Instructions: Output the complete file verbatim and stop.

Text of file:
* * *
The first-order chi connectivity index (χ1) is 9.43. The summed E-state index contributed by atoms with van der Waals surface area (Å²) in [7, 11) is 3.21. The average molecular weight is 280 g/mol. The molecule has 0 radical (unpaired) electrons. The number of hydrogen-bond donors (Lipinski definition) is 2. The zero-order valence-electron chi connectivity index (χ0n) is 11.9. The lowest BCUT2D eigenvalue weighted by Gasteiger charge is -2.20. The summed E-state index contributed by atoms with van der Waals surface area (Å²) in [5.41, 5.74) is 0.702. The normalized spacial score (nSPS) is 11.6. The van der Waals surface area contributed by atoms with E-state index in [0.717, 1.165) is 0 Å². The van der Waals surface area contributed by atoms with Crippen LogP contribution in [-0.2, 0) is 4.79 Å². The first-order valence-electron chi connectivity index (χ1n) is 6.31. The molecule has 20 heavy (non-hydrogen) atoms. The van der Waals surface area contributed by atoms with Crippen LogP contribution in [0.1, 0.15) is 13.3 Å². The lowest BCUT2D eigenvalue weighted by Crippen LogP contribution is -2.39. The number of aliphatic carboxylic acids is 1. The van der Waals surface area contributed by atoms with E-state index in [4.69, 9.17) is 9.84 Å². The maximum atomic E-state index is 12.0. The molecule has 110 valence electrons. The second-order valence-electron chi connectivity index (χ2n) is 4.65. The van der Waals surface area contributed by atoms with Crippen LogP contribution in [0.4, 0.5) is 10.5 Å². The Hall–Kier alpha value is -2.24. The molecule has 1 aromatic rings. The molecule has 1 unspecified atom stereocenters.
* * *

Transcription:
The first-order chi connectivity index (χ1) is 9.43. The summed E-state index contributed by atoms with van der Waals surface area (Å²) in [7, 11) is 3.21. The average molecular weight is 280 g/mol. The molecule has 0 radical (unpaired) electrons. The number of hydrogen-bond donors (Lipinski definition) is 2. The zero-order valence-electron chi connectivity index (χ0n) is 11.9. The lowest BCUT2D eigenvalue weighted by Gasteiger charge is -2.20. The summed E-state index contributed by atoms with van der Waals surface area (Å²) in [5.41, 5.74) is 0.702. The normalized spacial score (nSPS) is 11.6. The van der Waals surface area contributed by atoms with E-state index in [0.717, 1.165) is 0 Å². The van der Waals surface area contributed by atoms with Crippen LogP contribution in [-0.2, 0) is 4.79 Å². The first-order valence-electron chi connectivity index (χ1n) is 6.31. The molecule has 20 heavy (non-hydrogen) atoms. The van der Waals surface area contributed by atoms with Crippen LogP contribution in [0.1, 0.15) is 13.3 Å². The lowest BCUT2D eigenvalue weighted by Crippen LogP contribution is -2.39. The number of aliphatic carboxylic acids is 1. The van der Waals surface area contributed by atoms with E-state index in [4.69, 9.17) is 9.84 Å². The maximum atomic E-state index is 12.0. The molecule has 110 valence electrons. The second-order valence-electron chi connectivity index (χ2n) is 4.65. The van der Waals surface area contributed by atoms with Crippen LogP contribution in [0.4, 0.5) is 10.5 Å². The Hall–Kier alpha value is -2.24. The molecule has 1 aromatic rings. The molecule has 1 unspecified atom stereocenters.